Ever since you started canoeing you have been told that there are two sources of power in the stroke. There is the initial lift and pull you get from dropping your weight on the paddle at the catch and there is the force you apply to the paddle by counter-rotating your body after the stroke. All of that is true.
You also know that in order to get a good pull after the catch you have to have rotated forward with your hips, your back, and your shoulders. That is also true. What almost always get left out of the equation is that the way in which you achieve this rotation is extremely important. What I want to discuss today is the limiting effect that focusing on shoulder rotation has on your stroke.
The proper order of rotation during the recovery of the canoe stroke is hips, back, then shoulders. Too often people seem to think that if they throw their shoulders around first, that momentum will cause the back and hip to rotate as well. But what really happens is that by rotating the shoulders first you end up in a position that will not allow you to get good rotation from your hips and back – and usually leads to a very straight up and down type of stroke.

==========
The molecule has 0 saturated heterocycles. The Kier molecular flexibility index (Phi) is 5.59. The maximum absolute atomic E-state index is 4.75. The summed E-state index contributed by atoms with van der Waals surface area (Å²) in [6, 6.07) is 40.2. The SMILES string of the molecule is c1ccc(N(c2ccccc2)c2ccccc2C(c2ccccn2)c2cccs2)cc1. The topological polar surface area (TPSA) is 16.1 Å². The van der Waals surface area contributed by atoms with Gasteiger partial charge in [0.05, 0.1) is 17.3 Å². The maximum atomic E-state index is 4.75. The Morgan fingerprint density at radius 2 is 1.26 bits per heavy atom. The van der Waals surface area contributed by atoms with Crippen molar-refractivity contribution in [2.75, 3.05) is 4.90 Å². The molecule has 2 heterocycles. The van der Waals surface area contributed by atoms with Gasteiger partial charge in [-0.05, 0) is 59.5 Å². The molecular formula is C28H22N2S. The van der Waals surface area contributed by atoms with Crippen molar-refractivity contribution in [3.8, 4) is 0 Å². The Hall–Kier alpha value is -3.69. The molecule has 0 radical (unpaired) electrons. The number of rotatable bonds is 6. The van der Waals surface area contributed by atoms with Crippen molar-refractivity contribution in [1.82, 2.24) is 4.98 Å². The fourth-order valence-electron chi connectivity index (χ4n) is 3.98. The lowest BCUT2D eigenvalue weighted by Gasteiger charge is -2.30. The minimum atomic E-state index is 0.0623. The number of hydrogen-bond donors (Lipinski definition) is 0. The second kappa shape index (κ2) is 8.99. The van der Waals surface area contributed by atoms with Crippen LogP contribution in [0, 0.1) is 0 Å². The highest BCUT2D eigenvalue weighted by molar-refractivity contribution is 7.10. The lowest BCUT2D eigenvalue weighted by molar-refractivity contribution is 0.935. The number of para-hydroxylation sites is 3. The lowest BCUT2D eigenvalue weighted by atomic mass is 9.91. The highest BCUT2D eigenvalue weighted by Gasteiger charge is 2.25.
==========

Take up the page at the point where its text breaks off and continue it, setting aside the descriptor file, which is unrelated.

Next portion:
My advice is always this – Forget about shoulder rotation. It is just a natural consequence of a good stroke. If the rotation starts in the hips and you think about moving both arms forward at the same time then it is easy to get into a position where you have good hip and back rotation. The trick from here is that if you just keep your body falling forward and move your arms so that the paddle is vertical, all the while trying to go forward with both arms, you can’t help but rotate the shoulders.
By doing this you gain several inches of stroke on the catch and you have some shoulder rotation to use as pulling power. So remember, when it comes to rotation, concentrate on the hips and forget about the shoulders.
For all you dragon boaters out there the same principle applies. Move both arms forward during the recovery so that you are cross-checking the person in front of you. As you get close to the catch move the bottom arm under the top one so that the paddle is vertical and you will have excellent shoulder rotation.